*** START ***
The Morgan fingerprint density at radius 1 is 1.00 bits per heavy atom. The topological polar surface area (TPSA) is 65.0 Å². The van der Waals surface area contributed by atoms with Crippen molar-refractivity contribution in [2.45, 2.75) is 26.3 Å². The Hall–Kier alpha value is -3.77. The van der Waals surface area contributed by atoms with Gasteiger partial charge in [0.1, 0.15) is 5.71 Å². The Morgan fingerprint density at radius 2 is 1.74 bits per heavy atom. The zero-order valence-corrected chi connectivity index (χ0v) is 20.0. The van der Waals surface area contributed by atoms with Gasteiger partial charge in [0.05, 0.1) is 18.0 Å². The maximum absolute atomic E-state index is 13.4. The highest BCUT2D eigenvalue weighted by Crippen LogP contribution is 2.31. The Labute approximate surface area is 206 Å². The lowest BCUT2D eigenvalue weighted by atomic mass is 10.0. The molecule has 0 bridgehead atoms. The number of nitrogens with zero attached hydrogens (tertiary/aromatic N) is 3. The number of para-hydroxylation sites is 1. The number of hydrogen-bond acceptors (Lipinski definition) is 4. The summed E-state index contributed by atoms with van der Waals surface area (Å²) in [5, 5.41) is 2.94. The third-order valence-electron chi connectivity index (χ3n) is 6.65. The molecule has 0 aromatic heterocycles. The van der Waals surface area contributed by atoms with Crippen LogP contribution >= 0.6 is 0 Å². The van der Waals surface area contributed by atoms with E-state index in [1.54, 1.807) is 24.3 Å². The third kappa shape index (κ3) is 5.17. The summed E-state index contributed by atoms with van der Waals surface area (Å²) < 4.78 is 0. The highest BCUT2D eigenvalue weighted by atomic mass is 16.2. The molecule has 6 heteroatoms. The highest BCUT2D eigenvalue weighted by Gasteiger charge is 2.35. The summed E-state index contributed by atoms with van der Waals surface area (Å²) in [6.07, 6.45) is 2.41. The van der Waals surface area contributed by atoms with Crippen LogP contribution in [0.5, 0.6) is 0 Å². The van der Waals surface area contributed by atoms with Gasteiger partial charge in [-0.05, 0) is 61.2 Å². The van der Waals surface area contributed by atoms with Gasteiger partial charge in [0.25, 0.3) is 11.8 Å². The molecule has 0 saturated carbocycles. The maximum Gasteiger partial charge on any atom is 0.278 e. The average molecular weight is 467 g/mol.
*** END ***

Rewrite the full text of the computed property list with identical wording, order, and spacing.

The Morgan fingerprint density at radius 1 is 1.00 bits per heavy atom. The topological polar surface area (TPSA) is 65.0 Å². The van der Waals surface area contributed by atoms with Crippen molar-refractivity contribution in [2.45, 2.75) is 26.3 Å². The Hall–Kier alpha value is -3.77. The van der Waals surface area contributed by atoms with Gasteiger partial charge in [0.1, 0.15) is 5.71 Å². The Morgan fingerprint density at radius 2 is 1.74 bits per heavy atom. The zero-order valence-corrected chi connectivity index (χ0v) is 20.0. The van der Waals surface area contributed by atoms with Gasteiger partial charge in [0.05, 0.1) is 18.0 Å². The maximum absolute atomic E-state index is 13.4. The highest BCUT2D eigenvalue weighted by Crippen LogP contribution is 2.31. The Labute approximate surface area is 206 Å². The lowest BCUT2D eigenvalue weighted by atomic mass is 10.0. The molecule has 0 bridgehead atoms. The number of nitrogens with zero attached hydrogens (tertiary/aromatic N) is 3. The number of para-hydroxylation sites is 1. The number of hydrogen-bond acceptors (Lipinski definition) is 4. The summed E-state index contributed by atoms with van der Waals surface area (Å²) in [5, 5.41) is 2.94. The third-order valence-electron chi connectivity index (χ3n) is 6.65. The molecule has 0 aromatic heterocycles. The van der Waals surface area contributed by atoms with Crippen LogP contribution >= 0.6 is 0 Å². The van der Waals surface area contributed by atoms with E-state index in [1.54, 1.807) is 24.3 Å². The third kappa shape index (κ3) is 5.17. The summed E-state index contributed by atoms with van der Waals surface area (Å²) < 4.78 is 0. The highest BCUT2D eigenvalue weighted by atomic mass is 16.2. The molecule has 6 heteroatoms. The highest BCUT2D eigenvalue weighted by Gasteiger charge is 2.35. The summed E-state index contributed by atoms with van der Waals surface area (Å²) in [6.07, 6.45) is 2.41. The van der Waals surface area contributed by atoms with Crippen LogP contribution in [0.5, 0.6) is 0 Å². The van der Waals surface area contributed by atoms with Gasteiger partial charge in [-0.05, 0) is 61.2 Å². The van der Waals surface area contributed by atoms with Gasteiger partial charge in [0.25, 0.3) is 11.8 Å². The molecule has 0 saturated carbocycles. The maximum Gasteiger partial charge on any atom is 0.278 e. The average molecular weight is 467 g/mol.